Area of Law: Criminal Law
Answer Number: 773
Impaired drivingRegion: Ontario Answer Number: 773
Impaired driving means being in control of a vehicle while under the influence of alcohol or drugs, and is a serious offence under the Canadian Criminal Code.
What is considered impaired driving?
You do not have to exceed the legal blood alcohol limit to be charged with impaired driving. The only requirement for a charge of impaired driving is that your ability to drive was affected by alcohol or drugs, regardless of how much or how little was actually consumed.
How the police assess whether you are impaired
The police will make a judgment about your ability to drive safely based on a number of observations, including your appearance, your answers to questions, your physical movement, and whether you or your car smell of alcohol. Under the law, the police have the right to stop your car and ask you if you have consumed alcohol or drugs before driving. Although you are not required to answer such questions, it is generally best to avoid becoming hostile with the police. You are required to provide the police with your driver’s licence, car ownership, and insurance papers.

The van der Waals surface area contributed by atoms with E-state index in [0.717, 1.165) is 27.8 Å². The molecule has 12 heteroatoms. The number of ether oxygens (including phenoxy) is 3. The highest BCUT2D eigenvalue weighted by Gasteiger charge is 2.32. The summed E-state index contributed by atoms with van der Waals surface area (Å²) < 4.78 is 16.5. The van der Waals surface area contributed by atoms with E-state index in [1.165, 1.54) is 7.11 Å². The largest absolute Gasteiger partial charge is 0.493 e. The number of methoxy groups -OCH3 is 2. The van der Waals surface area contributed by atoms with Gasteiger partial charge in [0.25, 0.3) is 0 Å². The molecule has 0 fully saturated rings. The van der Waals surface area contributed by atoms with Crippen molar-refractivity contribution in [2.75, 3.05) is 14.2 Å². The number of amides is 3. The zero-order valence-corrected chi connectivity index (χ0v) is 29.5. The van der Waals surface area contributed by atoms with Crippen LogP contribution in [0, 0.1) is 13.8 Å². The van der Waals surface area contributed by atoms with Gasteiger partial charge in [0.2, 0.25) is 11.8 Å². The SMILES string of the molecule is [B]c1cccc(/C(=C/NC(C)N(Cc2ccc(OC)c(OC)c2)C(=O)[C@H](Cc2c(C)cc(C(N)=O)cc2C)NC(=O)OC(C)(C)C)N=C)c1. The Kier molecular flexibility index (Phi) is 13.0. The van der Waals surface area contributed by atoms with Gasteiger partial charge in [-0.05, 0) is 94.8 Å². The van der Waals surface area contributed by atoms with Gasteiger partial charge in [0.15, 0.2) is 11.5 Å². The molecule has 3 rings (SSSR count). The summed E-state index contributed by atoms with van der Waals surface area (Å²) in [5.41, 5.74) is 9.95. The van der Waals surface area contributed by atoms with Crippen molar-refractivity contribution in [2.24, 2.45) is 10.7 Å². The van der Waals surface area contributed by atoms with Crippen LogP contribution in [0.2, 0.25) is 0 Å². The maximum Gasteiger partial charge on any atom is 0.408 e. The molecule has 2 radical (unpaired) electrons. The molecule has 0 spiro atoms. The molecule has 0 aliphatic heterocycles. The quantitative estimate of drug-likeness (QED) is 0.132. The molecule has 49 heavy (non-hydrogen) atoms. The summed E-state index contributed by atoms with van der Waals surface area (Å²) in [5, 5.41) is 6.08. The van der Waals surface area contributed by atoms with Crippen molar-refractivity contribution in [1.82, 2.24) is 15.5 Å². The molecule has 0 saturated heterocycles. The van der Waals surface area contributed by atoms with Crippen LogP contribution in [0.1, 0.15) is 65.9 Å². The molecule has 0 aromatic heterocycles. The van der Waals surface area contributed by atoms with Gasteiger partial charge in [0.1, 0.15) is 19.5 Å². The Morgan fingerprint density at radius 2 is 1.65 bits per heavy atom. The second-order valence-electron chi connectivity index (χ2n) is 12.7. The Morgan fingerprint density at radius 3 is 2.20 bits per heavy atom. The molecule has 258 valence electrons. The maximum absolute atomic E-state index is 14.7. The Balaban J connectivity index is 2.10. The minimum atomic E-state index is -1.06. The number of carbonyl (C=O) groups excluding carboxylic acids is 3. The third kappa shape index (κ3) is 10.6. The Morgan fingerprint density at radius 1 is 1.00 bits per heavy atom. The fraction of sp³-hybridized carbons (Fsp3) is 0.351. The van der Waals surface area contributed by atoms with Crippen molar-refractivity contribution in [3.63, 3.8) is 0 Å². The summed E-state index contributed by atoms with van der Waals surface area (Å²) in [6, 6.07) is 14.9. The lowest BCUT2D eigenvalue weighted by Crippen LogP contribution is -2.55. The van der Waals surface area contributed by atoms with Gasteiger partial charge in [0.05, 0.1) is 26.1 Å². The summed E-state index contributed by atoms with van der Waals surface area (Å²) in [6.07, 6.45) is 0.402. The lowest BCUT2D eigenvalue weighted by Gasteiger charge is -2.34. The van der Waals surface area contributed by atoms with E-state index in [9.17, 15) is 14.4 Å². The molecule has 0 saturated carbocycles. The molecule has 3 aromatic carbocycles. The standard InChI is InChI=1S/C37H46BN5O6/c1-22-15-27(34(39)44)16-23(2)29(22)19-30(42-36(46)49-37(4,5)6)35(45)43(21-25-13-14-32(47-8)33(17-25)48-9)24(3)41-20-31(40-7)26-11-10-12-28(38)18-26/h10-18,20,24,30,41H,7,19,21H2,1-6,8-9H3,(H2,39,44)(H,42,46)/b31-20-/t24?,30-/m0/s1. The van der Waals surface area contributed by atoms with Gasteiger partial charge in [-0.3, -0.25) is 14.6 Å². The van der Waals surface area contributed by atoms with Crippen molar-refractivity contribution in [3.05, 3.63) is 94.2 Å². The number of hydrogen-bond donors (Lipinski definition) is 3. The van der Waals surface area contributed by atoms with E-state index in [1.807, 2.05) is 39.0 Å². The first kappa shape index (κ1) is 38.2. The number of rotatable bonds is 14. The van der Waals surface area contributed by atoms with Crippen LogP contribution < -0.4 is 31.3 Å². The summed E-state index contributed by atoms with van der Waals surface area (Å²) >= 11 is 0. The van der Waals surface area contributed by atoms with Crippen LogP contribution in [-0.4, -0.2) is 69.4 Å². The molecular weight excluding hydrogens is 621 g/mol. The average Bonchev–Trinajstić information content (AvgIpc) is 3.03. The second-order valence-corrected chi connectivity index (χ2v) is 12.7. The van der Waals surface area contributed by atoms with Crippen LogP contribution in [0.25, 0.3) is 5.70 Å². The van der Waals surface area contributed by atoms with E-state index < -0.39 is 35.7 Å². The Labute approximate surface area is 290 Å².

Performing physical tests
The police also have the right to request that you perform several physical tests, such as walking in a straight line, picking up a coin, and following their finger with your eyes. Again, you are not required to co-operate with the police. However, failing to comply may lead the police to suspect that you are impaired, and they may then demand that you provide a breath sample.
There are penalties under both the Ontario Highway Traffic Act and the Canadian Criminal Code for impaired driving.
Highway Traffic Act
In Ontario, if you are arrested for impaired driving and then you refuse to provide a breath sample or you provide a breath sample which shows that your blood alcohol level is over 80 mg, then your driver’s licence will be automatically suspended for 90 days. You will also have to pay a $180 administrative penalty and your vehicle will be impounded for seven days.